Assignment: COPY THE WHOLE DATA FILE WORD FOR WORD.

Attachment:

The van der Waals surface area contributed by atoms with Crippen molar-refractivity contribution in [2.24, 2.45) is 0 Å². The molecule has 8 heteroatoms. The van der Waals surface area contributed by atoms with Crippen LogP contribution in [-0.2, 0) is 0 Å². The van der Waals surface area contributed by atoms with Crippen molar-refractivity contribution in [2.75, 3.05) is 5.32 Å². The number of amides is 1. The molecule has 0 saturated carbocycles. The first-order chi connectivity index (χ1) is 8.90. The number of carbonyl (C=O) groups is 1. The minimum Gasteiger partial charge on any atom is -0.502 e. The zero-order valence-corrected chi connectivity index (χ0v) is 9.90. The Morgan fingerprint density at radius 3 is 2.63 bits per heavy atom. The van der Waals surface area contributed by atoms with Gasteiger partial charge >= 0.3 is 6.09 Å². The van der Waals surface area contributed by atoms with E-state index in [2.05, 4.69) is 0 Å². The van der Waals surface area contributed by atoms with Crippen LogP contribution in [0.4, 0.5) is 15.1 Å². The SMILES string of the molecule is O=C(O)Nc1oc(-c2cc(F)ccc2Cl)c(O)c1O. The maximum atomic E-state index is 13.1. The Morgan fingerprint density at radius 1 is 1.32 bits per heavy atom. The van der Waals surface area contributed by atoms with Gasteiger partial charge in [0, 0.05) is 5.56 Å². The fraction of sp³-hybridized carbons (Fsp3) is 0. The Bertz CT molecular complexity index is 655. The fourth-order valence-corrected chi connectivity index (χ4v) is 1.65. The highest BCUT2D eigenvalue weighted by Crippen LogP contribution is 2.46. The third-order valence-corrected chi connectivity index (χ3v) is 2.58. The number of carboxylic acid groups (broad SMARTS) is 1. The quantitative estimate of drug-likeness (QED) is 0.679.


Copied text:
The van der Waals surface area contributed by atoms with Crippen molar-refractivity contribution in [2.24, 2.45) is 0 Å². The molecule has 8 heteroatoms. The van der Waals surface area contributed by atoms with Crippen LogP contribution in [-0.2, 0) is 0 Å². The van der Waals surface area contributed by atoms with Crippen molar-refractivity contribution in [2.75, 3.05) is 5.32 Å². The number of amides is 1. The molecule has 0 saturated carbocycles. The first-order chi connectivity index (χ1) is 8.90. The number of carbonyl (C=O) groups is 1. The minimum Gasteiger partial charge on any atom is -0.502 e. The zero-order valence-corrected chi connectivity index (χ0v) is 9.90. The Morgan fingerprint density at radius 3 is 2.63 bits per heavy atom. The van der Waals surface area contributed by atoms with Gasteiger partial charge >= 0.3 is 6.09 Å². The van der Waals surface area contributed by atoms with E-state index in [2.05, 4.69) is 0 Å². The van der Waals surface area contributed by atoms with Crippen LogP contribution in [0.4, 0.5) is 15.1 Å². The SMILES string of the molecule is O=C(O)Nc1oc(-c2cc(F)ccc2Cl)c(O)c1O. The maximum atomic E-state index is 13.1. The Morgan fingerprint density at radius 1 is 1.32 bits per heavy atom. The van der Waals surface area contributed by atoms with Gasteiger partial charge in [0, 0.05) is 5.56 Å². The fraction of sp³-hybridized carbons (Fsp3) is 0. The Bertz CT molecular complexity index is 655. The fourth-order valence-corrected chi connectivity index (χ4v) is 1.65. The highest BCUT2D eigenvalue weighted by Crippen LogP contribution is 2.46. The third-order valence-corrected chi connectivity index (χ3v) is 2.58. The number of carboxylic acid groups (broad SMARTS) is 1. The quantitative estimate of drug-likeness (QED) is 0.679.